"Proof that a Justice's mind at the time he joined the Court was a complete tabula rasa in the area of constitutional adjudication would be evidence of lack of qualification, not lack of bias."
As 12 leading legal ethicists wrote in a letter to me in July, the White case makes absolutely clear that there is no ethical concern for a nominee to talk about decided cases and judicial philosophy at a confirmation hearing:
"It is hardly possible that a person could achieve nomination for appointment to the United States Supreme Court and yet have no opinions about the significant constitutional issues and cases of our day. And the fact that the nominee does have such opinions and voices them will not undermine impartiality or the appearance of impartiality."
So, the purveyors of the myth of the "Ginsburg Precedent" not only ignore Judge Roberts's own precedent in talking about legal issues, they sidestep an actual Supreme Court precedent, written by one of the Court's most conservative members.
Finally, there is Judge Roberts's own precedent. On multiple occasions B as a White House advisor, as a political appointee in the Solicitor General's office, as a legal commentator, and even as a judge B Judge Roberts has himself addressed legal issues, criticized court cases, and called for decisions to be overturned.
Judge Roberts appropriately advanced his views on specific cases and issues in virtually every capacity B government lawyer, private attorney, and judge. In doing so, he has certainly opened the door to such questioning:
In 1981, for example, Roberts drafted a speech in which he quoted approvingly from the dissent in Griswold v. Connecticut, the 1965 case holding that it was unconstitutional to criminalize the sale of birth control to married couples.
In 1985, Roberts wrote a memo addressing Wallace v. Jaffree, which involved issues relating to the separation of church and state. He not only wrote approvingly of Rehnquist's attempt to "revolutionize" a wellsettled area of law, he also took a shot at the opinion of Lewis Powell in the same case, criticizing it as a "lame concurring opinion focusing on stare decisis."
In 1990, Judge Roberts's signed a brief in Rust v. Sullivan called for the overturning of settled law: "We continue to believe that Roe was wrongly decided and should be overruled."
In 1993, as a private lawyer, Judge Roberts authored a law review article in which he endorsed the Supreme Court's standing decision in Lujan v. Defenders of Wildlife (1992), as a Asound and straightforward decision applying the Article III injury requirement."
In 1999, while a guest on National Public Radio, Judge Roberts described three recently decided federalism cases that dramatically limited citizens' ability to sue the states for violating their rights as a "healthy reminder that we're in a country that was formed by the states."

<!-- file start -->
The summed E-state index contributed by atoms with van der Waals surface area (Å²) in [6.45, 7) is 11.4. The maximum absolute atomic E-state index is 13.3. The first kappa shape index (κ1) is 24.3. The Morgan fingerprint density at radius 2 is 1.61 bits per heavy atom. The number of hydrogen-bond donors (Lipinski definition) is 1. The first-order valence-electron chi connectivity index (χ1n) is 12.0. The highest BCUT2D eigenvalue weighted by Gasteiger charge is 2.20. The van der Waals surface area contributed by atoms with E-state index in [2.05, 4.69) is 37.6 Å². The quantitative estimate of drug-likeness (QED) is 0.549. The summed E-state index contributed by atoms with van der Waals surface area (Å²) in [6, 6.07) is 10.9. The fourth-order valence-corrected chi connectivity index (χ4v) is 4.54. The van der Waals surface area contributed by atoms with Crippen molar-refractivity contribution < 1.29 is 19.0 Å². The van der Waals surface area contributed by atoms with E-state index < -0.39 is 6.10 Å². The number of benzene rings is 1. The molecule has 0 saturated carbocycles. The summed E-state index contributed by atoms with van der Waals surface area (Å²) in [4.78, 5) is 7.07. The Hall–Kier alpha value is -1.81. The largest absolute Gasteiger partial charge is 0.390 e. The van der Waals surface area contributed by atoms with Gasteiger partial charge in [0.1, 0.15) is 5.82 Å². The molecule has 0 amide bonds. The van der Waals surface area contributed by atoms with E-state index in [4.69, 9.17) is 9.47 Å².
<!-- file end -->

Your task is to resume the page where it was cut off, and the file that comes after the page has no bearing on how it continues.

Most recently, as an appeals judge, Judge Roberts has several times criticized the majority opinions in cases on issues ranging from the scope of the Commerce Clause to the discretionary authority of the Secretary of Labor.
Does anyone believes that these expressions of opinion about decided cases mean he must disqualify himself, if confirmed, from considering cases involving similar issues? Of course not.
Did they show a prejudgment about future cases? Of course not.
But I worry that Judge Roberts with frequent resort to the myth of the "Ginsburg Precedent" may flatly refuse to address, critique, or meaningfully discuss his views even of decided Supreme Court cases.
Does it make any sense that as soon as he becomes a nominee to the highest court in the land, as soon as his views are more relevant than they have ever been, as soon as 280 million Americans need to trust him to protect their rights under the Constitution. . . he should suddenly be gagged?
Judge Roberts has sought to reassure us about his judicial philosophy by repeatedly saying that he holds dear the values of judicial modesty and stability.
Those are perfectly nice sentiments, but how are we to learn what that means in practice? How are we to learn whether those are meaningful checks on an activist judicial agenda, rather than hollow words, unless he answers specific questions?
If Judge Roberts answers important questions forthrightly and convinces me that he is a jurist in the broad mainstream, most Democrats will be able to vote for him.
If, on the other hand, he chooses evasion over candor, if he uses the mythical "Ginsburg Precedent" as some kind of gameshow lifeline, I will find it very, very hard to vote for him.
The key is for Judge Roberts to answer questions forthrightly and fully and to avoid relying on any false precedent to avoid informing the American people of his views, as he seeks to ascend to the most important court in the land.
I sincerely hope that Judge Roberts decides to share his views with B rather than hide them from B the American people.
We are only five days away from finding out if he will.